Model-View-Controller (MVC): The Basics
Model-View-Controller (MVC): The Basics
Take a closer look at the the Model-View-Controller (MVC) pattern of web application architecture.
Join the DZone community and get the full member experience.Join For Free
Bugsnag monitors application stability, so you can make data-driven decisions on whether you should be building new features, or fixing bugs. Learn more.
The Model-View-Controller (MVC) pattern is a web application architectural pattern that focuses on one thing – separation of concerns. The goal is to separate data handling from display logic, and separate the presentation of the data from its underlying representation and tied-in application logic. MVC is a very common and very popular architectural structure for website design and development. Below we’ll dive deeper into the MVC pattern. We’ll explore each of the components, their intended use, and how they are typically used in a web application. Finally, we’ll tie it all back into AngularJS, and see how we can use the MVC pattern to greatly ease application development.
The model layer is the lowest level of the back end of your application. It sits on top of the data store and handles manipulating the data at a database level. Furthermore, current design idioms implement most of you application’s logic at the model layer, meaning that not only do models manage their own attributes, they are also responsible for handling all side-effects in your application’s back end when a change occurs. If you’re going to send an email when a user logs in, that type of code is typically implemented in the model.
The above approach is known as a Fat Model/Skinny Controller approach, and is the primary style used by most major MVC frameworks (such as Rails and Django). There are other approaches that move application logic out of the Model and into the Controller, but that simply repositions the complexity. One of the issues that is faced with the Fat Model pattern is that it avoids the separation of concerns that is inherent in good object-oriented programming practices. To get around this, many developers use auxiliary directors and repositories that handle the marshaling and the business logic related to object updates, allowing models to focus on simply updating the data store as necessary.
Controllers are the glue that tie an MVC application together. At their most basic level, they handle three tasks: data marshaling, routing, and model updating. Data marshaling consists of communicating with the model layer and obtaining all of the objects necessary to present a particular view to the user. Routing, on the other hand, handles control flow for the application, directing the next view to be rendered by a page flow, or guiding the view layer in its data presentation as the user moves through – and interacts with – your application.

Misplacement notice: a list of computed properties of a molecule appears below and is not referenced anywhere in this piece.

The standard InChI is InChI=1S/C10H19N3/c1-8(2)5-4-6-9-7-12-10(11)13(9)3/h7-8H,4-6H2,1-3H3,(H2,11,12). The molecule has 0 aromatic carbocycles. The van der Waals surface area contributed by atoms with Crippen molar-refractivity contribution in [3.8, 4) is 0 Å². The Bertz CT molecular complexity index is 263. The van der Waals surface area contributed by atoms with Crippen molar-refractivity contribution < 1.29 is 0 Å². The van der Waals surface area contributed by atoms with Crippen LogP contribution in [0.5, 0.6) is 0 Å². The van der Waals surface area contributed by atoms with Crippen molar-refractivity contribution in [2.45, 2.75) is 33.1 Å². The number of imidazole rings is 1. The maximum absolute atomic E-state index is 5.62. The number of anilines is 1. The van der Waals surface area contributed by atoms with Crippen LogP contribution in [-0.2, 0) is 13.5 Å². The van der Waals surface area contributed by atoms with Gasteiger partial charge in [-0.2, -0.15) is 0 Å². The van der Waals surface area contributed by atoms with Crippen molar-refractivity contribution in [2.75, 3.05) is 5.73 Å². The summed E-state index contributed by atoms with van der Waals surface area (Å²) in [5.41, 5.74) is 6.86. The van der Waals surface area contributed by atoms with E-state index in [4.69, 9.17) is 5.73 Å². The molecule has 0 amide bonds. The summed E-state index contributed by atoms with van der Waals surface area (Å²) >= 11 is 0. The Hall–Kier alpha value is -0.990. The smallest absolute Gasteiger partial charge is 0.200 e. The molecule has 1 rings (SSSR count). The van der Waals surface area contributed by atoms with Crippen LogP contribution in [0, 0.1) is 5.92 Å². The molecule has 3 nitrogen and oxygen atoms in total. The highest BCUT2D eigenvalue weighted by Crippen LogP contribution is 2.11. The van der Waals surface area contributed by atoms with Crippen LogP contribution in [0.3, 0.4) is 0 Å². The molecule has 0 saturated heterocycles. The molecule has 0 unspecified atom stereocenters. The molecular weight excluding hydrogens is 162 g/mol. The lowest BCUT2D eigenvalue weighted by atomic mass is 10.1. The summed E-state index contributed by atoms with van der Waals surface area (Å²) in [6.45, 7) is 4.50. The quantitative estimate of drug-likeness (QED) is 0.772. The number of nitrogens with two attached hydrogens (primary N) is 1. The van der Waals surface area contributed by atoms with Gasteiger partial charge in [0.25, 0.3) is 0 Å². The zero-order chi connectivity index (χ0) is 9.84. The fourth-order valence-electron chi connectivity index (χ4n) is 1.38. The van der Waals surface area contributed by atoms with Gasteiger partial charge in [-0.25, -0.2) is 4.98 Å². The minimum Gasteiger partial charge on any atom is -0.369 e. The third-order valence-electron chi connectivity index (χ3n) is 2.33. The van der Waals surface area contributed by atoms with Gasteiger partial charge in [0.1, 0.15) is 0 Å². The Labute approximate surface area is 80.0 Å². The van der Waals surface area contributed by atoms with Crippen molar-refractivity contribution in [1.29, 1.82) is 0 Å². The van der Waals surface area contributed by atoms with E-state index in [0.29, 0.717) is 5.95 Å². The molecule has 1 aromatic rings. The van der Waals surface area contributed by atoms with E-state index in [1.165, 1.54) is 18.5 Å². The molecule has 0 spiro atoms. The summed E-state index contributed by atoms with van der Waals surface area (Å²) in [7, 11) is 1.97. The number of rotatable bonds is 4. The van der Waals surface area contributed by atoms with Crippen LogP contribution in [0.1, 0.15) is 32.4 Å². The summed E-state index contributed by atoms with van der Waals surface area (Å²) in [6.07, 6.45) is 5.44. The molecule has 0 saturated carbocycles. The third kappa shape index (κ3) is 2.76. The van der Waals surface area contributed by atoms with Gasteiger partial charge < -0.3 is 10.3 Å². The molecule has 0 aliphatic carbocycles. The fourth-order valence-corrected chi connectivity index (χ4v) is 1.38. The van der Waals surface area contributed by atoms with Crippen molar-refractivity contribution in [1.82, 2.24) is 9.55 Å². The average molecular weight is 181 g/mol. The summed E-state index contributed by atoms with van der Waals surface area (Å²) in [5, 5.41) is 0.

The model update portion of the controller’s responsibilities drives the persistence of data in your web application. The controller serves as an intermediary between input pulled in from the view layer, and the underlying data representation and business logic in your model layer. Much as the controller is responsible for providing all of the data needed to render the view, it also handles saving the changes from user input into the model layer. From this perspective, the controller layer is a translator that takes user input and converts it into database entries, and vice-verse.
Tying it Back to Angular
AngularJS has been called both an MVC and an MVVM framework, which can prove confusing when trying to nail down a target implementation architecture. The truth is that AngularJS has elements of both. The basic architecture is implemented as an MVC pattern, with the controller driving the rendering of HTML based upon replacing data attributes in the page’s markup with the underlying model data.
However, with AngularJS’s two-way data binding it allows for implementation of an MVVM pattern. In a traditional MVC approach, modifications at the view layer need to be sent through a controller in order to update the underlying model. MVVM, on the other hand, lets updates to the view layer drive changes to the underlying model directly. AngularJS implements this through two-way data binding.
So the reality is that while two-way data binding enables AngularJS as a driver for a MVVM application, it can be – and often is – implemented using a MVC pattern to drive data interactions. The choice comes down to how deep your application’s integration with AngularJS is – you can choose to use an MVC pattern and drive data updates as a result of a call from the view layer, or you can choose to take advantage of two-way data binding and implement an MVVM architecture.
The MVC pattern is a pattern that was originally designed for desktop applications, but has since been co-opted by the web development world. Its core design principles are driven by the desire to maintain separation of concerns in a web application, splitting out the data layer and the view layer and separating them with a controller layer that drives the application flow. By focusing on implementing your application in an MVC pattern, you can greatly ease the development process by maintaining separation of responsibility, developing an application that is truly robust and maintainable.
Published at DZone with permission of Itay Herskovits , DZone MVB. See the original article here.
Opinions expressed by DZone contributors are their own.